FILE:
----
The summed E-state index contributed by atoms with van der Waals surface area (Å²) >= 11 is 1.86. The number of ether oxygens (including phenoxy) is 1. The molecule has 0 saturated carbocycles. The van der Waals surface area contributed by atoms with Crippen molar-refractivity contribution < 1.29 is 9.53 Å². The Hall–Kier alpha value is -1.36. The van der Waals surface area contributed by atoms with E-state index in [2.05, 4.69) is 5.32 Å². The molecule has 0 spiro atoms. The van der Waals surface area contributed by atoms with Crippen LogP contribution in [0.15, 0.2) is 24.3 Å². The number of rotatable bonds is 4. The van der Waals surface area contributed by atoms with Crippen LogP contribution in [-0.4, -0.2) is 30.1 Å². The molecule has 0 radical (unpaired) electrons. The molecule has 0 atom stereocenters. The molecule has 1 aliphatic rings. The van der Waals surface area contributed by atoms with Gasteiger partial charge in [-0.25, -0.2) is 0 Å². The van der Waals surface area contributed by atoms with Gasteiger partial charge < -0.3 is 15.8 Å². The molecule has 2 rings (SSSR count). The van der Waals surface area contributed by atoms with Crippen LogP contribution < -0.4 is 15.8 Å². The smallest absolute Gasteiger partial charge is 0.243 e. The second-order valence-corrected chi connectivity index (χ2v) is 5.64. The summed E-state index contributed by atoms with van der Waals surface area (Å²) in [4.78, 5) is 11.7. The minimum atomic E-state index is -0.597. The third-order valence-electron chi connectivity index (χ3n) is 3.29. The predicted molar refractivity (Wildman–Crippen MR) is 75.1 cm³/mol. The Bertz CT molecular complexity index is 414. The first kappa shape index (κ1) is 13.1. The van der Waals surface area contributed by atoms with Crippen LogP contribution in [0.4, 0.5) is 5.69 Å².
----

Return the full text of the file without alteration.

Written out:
The summed E-state index contributed by atoms with van der Waals surface area (Å²) >= 11 is 1.86. The number of ether oxygens (including phenoxy) is 1. The molecule has 0 saturated carbocycles. The van der Waals surface area contributed by atoms with Crippen molar-refractivity contribution < 1.29 is 9.53 Å². The Hall–Kier alpha value is -1.36. The van der Waals surface area contributed by atoms with E-state index in [2.05, 4.69) is 5.32 Å². The molecule has 0 spiro atoms. The van der Waals surface area contributed by atoms with Crippen LogP contribution in [0.15, 0.2) is 24.3 Å². The number of rotatable bonds is 4. The van der Waals surface area contributed by atoms with Crippen LogP contribution in [-0.4, -0.2) is 30.1 Å². The molecule has 0 radical (unpaired) electrons. The molecule has 0 atom stereocenters. The molecule has 1 aliphatic rings. The van der Waals surface area contributed by atoms with Gasteiger partial charge in [-0.25, -0.2) is 0 Å². The van der Waals surface area contributed by atoms with Gasteiger partial charge < -0.3 is 15.8 Å². The molecule has 2 rings (SSSR count). The van der Waals surface area contributed by atoms with Crippen LogP contribution < -0.4 is 15.8 Å². The smallest absolute Gasteiger partial charge is 0.243 e. The second-order valence-corrected chi connectivity index (χ2v) is 5.64. The summed E-state index contributed by atoms with van der Waals surface area (Å²) in [4.78, 5) is 11.7. The minimum atomic E-state index is -0.597. The third-order valence-electron chi connectivity index (χ3n) is 3.29. The predicted molar refractivity (Wildman–Crippen MR) is 75.1 cm³/mol. The Bertz CT molecular complexity index is 414. The first kappa shape index (κ1) is 13.1. The van der Waals surface area contributed by atoms with Crippen LogP contribution in [0.4, 0.5) is 5.69 Å².